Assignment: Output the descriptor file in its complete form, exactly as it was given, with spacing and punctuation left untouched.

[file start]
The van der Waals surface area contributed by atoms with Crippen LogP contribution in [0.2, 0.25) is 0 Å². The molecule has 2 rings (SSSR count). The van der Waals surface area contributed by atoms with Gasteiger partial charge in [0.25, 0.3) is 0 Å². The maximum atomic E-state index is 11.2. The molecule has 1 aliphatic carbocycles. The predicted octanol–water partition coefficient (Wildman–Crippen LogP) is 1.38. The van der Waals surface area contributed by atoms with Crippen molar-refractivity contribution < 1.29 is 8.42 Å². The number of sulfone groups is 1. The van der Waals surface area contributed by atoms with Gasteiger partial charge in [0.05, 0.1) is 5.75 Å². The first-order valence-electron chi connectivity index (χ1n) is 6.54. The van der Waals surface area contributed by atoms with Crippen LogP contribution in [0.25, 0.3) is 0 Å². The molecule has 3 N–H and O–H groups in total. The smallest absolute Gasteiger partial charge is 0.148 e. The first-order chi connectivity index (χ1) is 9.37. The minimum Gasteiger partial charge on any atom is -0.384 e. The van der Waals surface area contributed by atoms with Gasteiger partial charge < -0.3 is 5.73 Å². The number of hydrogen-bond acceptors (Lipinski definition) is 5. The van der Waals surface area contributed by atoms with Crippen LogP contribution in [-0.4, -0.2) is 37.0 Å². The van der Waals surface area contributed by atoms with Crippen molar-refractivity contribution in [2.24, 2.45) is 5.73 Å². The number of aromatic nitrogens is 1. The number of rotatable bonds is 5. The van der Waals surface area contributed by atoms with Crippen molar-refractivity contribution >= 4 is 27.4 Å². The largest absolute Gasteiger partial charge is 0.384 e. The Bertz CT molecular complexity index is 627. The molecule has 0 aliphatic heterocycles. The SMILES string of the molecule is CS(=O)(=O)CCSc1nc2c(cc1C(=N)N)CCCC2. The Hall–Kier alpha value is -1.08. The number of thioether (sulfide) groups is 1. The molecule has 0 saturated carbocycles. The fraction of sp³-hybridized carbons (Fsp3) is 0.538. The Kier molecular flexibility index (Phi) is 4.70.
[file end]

The van der Waals surface area contributed by atoms with Crippen LogP contribution in [0.2, 0.25) is 0 Å². The molecule has 2 rings (SSSR count). The van der Waals surface area contributed by atoms with Gasteiger partial charge in [0.25, 0.3) is 0 Å². The maximum atomic E-state index is 11.2. The molecule has 1 aliphatic carbocycles. The predicted octanol–water partition coefficient (Wildman–Crippen LogP) is 1.38. The van der Waals surface area contributed by atoms with Crippen molar-refractivity contribution < 1.29 is 8.42 Å². The number of sulfone groups is 1. The van der Waals surface area contributed by atoms with Gasteiger partial charge in [0.05, 0.1) is 5.75 Å². The first-order valence-electron chi connectivity index (χ1n) is 6.54. The van der Waals surface area contributed by atoms with Crippen LogP contribution in [0.25, 0.3) is 0 Å². The molecule has 3 N–H and O–H groups in total. The smallest absolute Gasteiger partial charge is 0.148 e. The first-order chi connectivity index (χ1) is 9.37. The minimum Gasteiger partial charge on any atom is -0.384 e. The van der Waals surface area contributed by atoms with Gasteiger partial charge < -0.3 is 5.73 Å². The number of hydrogen-bond acceptors (Lipinski definition) is 5. The van der Waals surface area contributed by atoms with Crippen LogP contribution in [-0.4, -0.2) is 37.0 Å². The van der Waals surface area contributed by atoms with Crippen molar-refractivity contribution in [2.24, 2.45) is 5.73 Å². The number of aromatic nitrogens is 1. The number of rotatable bonds is 5. The van der Waals surface area contributed by atoms with Crippen molar-refractivity contribution >= 4 is 27.4 Å². The largest absolute Gasteiger partial charge is 0.384 e. The Bertz CT molecular complexity index is 627. The molecule has 0 aliphatic heterocycles. The SMILES string of the molecule is CS(=O)(=O)CCSc1nc2c(cc1C(=N)N)CCCC2. The Hall–Kier alpha value is -1.08. The number of thioether (sulfide) groups is 1. The molecule has 0 saturated carbocycles. The fraction of sp³-hybridized carbons (Fsp3) is 0.538. The Kier molecular flexibility index (Phi) is 4.70.